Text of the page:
They depend on fishing and tourism.
Although the ocean surrounding these islands are protected from over-fishing, illegal fishing does still occur here.
Typical arid landscape of Komodo National Park islands
We didn’t see this, however, and we are told it is a very rare occurrence nowadays.
During our time diving in Komodo National Park, artisans from a wood carving business would often visit.
In the evening, local boats visit tourist boats and ships, attempting to sell their wares.
Normally, we don’t buy things like this. But the work was so good that we purchased a pair of hand-carved wooden Komodo Dragon sculptures.
Our liveaboard didn’t offer an actual tour of Komodo Island. But as a break from the diving, we visited Rinca Island. It’s one of the most popular Komodo tours.
There, we hiked to the highest point of the island to view the namesake Komodo Dragons.
We even spotted a few surrounding the ranger’s elevated cabin.
Unfortunately, the majority of dragons you’ll see are there begging for food. That’s not too impressive if you had a more stoic image of these dragons hunting big animals.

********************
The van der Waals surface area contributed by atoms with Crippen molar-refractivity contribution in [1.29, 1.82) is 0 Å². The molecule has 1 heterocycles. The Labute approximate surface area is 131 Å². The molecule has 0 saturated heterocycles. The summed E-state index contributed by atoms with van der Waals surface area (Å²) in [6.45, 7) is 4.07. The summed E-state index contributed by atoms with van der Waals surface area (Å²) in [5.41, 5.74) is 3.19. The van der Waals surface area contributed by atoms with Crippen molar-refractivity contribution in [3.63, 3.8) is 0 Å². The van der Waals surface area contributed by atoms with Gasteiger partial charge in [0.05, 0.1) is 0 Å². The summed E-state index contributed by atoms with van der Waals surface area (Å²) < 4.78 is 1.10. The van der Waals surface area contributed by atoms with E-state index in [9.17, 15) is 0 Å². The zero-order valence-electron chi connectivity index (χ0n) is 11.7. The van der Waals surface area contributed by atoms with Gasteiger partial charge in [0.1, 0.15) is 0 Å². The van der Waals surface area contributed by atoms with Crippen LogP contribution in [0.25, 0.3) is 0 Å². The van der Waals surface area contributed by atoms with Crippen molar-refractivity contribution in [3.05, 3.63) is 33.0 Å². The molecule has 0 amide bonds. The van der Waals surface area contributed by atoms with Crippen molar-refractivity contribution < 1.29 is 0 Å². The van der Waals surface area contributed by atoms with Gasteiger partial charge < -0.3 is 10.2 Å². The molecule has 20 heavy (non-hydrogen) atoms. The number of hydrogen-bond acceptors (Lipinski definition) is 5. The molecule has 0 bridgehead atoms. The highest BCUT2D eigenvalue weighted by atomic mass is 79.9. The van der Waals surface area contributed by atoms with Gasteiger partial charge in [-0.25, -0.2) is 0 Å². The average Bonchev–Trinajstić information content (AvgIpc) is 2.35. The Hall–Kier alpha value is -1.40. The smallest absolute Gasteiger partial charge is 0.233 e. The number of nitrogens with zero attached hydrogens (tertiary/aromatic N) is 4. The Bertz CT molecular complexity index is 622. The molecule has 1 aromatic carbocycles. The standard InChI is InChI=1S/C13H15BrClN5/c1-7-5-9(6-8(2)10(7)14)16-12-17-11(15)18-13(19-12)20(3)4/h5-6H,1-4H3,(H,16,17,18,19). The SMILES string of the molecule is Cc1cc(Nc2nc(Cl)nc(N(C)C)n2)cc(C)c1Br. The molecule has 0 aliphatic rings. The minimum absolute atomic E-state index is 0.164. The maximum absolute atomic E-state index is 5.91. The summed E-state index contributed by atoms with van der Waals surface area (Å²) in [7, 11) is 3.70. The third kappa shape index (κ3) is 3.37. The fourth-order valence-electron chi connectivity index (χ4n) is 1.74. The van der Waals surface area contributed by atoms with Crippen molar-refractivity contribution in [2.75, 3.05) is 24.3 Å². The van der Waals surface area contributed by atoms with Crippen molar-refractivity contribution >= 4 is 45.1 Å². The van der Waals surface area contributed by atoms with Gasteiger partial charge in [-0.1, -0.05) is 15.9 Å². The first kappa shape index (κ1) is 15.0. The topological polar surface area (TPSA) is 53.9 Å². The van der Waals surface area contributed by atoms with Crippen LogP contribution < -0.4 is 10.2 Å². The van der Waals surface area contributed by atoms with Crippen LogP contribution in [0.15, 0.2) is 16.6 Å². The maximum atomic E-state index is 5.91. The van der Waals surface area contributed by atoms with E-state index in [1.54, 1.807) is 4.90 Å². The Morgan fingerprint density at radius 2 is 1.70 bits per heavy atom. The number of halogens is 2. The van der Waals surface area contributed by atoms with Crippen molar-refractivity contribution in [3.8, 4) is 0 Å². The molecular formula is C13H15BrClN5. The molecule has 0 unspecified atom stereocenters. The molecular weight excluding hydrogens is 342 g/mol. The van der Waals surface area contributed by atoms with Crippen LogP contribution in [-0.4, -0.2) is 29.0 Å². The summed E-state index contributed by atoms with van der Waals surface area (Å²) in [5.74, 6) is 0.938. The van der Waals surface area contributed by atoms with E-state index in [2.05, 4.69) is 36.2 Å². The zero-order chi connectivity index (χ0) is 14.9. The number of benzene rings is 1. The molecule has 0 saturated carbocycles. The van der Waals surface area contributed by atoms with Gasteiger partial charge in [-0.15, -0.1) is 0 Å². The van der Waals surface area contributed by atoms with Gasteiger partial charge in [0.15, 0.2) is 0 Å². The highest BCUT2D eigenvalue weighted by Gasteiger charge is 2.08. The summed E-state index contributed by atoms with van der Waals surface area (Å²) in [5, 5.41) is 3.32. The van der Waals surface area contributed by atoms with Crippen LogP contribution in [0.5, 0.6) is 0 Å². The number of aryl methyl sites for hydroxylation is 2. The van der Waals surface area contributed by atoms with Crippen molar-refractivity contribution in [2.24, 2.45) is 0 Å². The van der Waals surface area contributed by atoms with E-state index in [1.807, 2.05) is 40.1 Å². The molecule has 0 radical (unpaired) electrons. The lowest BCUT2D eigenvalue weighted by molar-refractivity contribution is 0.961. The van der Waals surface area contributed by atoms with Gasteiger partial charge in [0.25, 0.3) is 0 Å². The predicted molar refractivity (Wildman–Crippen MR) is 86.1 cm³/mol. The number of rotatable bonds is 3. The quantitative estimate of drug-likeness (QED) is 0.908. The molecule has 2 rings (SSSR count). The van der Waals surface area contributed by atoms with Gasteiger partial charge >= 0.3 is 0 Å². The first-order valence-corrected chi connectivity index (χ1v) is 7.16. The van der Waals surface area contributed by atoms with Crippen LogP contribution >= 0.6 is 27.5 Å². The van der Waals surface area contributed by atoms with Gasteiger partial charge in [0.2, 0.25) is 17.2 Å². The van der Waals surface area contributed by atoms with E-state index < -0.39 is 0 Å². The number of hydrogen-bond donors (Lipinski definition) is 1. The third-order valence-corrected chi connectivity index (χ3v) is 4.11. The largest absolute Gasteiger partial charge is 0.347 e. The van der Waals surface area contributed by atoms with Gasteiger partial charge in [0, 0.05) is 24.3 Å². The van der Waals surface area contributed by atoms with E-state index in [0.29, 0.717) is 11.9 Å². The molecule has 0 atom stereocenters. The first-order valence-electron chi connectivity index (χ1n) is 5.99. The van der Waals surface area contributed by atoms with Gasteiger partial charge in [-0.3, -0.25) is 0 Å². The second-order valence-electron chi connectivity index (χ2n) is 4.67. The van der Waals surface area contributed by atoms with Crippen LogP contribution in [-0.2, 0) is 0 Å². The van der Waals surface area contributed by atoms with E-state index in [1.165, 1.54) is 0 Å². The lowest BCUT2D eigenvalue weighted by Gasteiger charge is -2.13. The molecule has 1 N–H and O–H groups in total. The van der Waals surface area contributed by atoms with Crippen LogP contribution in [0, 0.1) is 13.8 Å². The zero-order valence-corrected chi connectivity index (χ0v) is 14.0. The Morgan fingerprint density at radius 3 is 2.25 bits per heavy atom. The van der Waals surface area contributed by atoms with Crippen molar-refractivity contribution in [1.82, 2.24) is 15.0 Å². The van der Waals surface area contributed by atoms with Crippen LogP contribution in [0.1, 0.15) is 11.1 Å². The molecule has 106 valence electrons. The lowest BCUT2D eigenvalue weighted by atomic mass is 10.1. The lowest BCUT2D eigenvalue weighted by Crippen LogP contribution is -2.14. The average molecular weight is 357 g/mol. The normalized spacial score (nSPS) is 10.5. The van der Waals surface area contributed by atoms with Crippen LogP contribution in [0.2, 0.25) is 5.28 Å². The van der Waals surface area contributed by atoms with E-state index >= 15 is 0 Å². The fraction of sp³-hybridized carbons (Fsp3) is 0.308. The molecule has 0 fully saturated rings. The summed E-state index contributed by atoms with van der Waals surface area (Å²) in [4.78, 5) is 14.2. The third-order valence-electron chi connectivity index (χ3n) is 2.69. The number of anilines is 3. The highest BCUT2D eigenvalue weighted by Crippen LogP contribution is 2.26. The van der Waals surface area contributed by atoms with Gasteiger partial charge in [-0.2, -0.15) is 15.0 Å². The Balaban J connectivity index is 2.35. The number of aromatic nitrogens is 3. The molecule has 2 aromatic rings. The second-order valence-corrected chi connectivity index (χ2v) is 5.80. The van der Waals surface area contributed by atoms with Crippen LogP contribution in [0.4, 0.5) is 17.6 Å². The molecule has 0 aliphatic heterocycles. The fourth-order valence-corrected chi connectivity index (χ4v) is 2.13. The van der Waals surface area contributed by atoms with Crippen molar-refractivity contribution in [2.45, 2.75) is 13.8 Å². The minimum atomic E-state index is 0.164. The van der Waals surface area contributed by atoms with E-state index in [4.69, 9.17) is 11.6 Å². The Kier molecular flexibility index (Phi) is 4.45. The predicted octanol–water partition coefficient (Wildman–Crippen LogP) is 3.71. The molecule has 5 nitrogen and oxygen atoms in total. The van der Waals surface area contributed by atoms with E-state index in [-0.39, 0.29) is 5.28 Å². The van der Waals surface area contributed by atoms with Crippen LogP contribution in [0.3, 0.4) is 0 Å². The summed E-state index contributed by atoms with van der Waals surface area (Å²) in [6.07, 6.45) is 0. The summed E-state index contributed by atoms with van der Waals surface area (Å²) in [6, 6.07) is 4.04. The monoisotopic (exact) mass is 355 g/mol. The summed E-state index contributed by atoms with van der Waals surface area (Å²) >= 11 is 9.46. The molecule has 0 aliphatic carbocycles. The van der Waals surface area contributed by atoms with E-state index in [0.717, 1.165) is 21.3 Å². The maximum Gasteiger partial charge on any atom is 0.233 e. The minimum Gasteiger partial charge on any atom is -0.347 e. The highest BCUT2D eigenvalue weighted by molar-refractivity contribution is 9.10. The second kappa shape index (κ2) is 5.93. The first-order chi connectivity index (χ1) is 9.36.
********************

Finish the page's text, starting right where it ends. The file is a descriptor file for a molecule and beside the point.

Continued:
Still you’ll get lots of Komodo Dragon pictures, and they are really cool animals to see.
You just have to be careful.
But don’t worry, you’re guide carries a very powerful… stick.
Everything surrounding these islands make up an amazingly beautiful underwater sanctuary. Diving Komodo National Park is a must-do for divers.
From macro life to big animals like manta rays, there is something for everyone to see on a Komodo diving trip!
We were obviously very fortunate to be diving in this marine paradise!
Food on the Tatawa liveaboard
Aside from the amazing Komodo Island diving and new friends, the food was outstanding. No pretense is made about serving five-star food here on fancy plates with fine flatware.
The food was absolutely delicious and served buffet style!
Absolutely zero complaints.
Even Michael, who is a vegetarian, could find nothing wrong with the food. The chef on the boat was superb and there were always good quality vegetarian options available.